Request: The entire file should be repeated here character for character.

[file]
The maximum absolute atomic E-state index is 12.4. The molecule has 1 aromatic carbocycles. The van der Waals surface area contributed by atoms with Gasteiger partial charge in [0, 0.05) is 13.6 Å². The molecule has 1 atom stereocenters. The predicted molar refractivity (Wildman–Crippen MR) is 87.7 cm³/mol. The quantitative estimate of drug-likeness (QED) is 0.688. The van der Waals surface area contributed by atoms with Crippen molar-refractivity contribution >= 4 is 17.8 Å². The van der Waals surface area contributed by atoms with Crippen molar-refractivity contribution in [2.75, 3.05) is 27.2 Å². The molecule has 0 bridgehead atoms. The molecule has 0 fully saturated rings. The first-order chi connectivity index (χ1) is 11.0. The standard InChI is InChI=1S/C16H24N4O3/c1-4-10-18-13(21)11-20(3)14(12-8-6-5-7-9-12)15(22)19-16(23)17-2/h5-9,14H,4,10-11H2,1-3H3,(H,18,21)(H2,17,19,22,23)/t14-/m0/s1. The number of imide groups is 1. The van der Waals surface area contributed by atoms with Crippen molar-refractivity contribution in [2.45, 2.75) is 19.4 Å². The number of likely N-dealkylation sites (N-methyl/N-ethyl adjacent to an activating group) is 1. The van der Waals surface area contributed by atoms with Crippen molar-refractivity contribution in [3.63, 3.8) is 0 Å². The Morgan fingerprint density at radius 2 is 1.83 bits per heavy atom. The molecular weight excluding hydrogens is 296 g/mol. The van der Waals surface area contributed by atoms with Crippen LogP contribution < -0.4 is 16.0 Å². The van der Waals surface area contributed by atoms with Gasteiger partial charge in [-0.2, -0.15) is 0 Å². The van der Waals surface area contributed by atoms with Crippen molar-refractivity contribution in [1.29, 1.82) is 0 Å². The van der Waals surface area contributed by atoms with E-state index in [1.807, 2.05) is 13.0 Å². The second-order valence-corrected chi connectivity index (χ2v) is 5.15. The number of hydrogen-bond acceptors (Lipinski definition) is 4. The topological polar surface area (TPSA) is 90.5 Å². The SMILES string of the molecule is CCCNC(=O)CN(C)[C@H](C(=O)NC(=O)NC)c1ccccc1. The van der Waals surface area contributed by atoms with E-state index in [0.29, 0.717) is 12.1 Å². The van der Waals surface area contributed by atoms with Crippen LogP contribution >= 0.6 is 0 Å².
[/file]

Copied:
The maximum absolute atomic E-state index is 12.4. The molecule has 1 aromatic carbocycles. The van der Waals surface area contributed by atoms with Gasteiger partial charge in [0, 0.05) is 13.6 Å². The molecule has 1 atom stereocenters. The predicted molar refractivity (Wildman–Crippen MR) is 87.7 cm³/mol. The quantitative estimate of drug-likeness (QED) is 0.688. The van der Waals surface area contributed by atoms with Crippen molar-refractivity contribution >= 4 is 17.8 Å². The van der Waals surface area contributed by atoms with Crippen molar-refractivity contribution in [2.75, 3.05) is 27.2 Å². The molecule has 0 bridgehead atoms. The molecule has 0 fully saturated rings. The first-order chi connectivity index (χ1) is 11.0. The standard InChI is InChI=1S/C16H24N4O3/c1-4-10-18-13(21)11-20(3)14(12-8-6-5-7-9-12)15(22)19-16(23)17-2/h5-9,14H,4,10-11H2,1-3H3,(H,18,21)(H2,17,19,22,23)/t14-/m0/s1. The number of imide groups is 1. The van der Waals surface area contributed by atoms with Crippen molar-refractivity contribution in [2.45, 2.75) is 19.4 Å². The number of likely N-dealkylation sites (N-methyl/N-ethyl adjacent to an activating group) is 1. The van der Waals surface area contributed by atoms with Crippen molar-refractivity contribution in [3.63, 3.8) is 0 Å². The Morgan fingerprint density at radius 2 is 1.83 bits per heavy atom. The molecular weight excluding hydrogens is 296 g/mol. The van der Waals surface area contributed by atoms with Crippen LogP contribution < -0.4 is 16.0 Å². The van der Waals surface area contributed by atoms with Gasteiger partial charge in [-0.2, -0.15) is 0 Å². The van der Waals surface area contributed by atoms with Crippen molar-refractivity contribution in [1.29, 1.82) is 0 Å². The van der Waals surface area contributed by atoms with E-state index in [1.807, 2.05) is 13.0 Å². The second-order valence-corrected chi connectivity index (χ2v) is 5.15. The number of hydrogen-bond acceptors (Lipinski definition) is 4. The topological polar surface area (TPSA) is 90.5 Å². The SMILES string of the molecule is CCCNC(=O)CN(C)[C@H](C(=O)NC(=O)NC)c1ccccc1. The van der Waals surface area contributed by atoms with E-state index in [0.29, 0.717) is 12.1 Å². The van der Waals surface area contributed by atoms with Crippen LogP contribution >= 0.6 is 0 Å².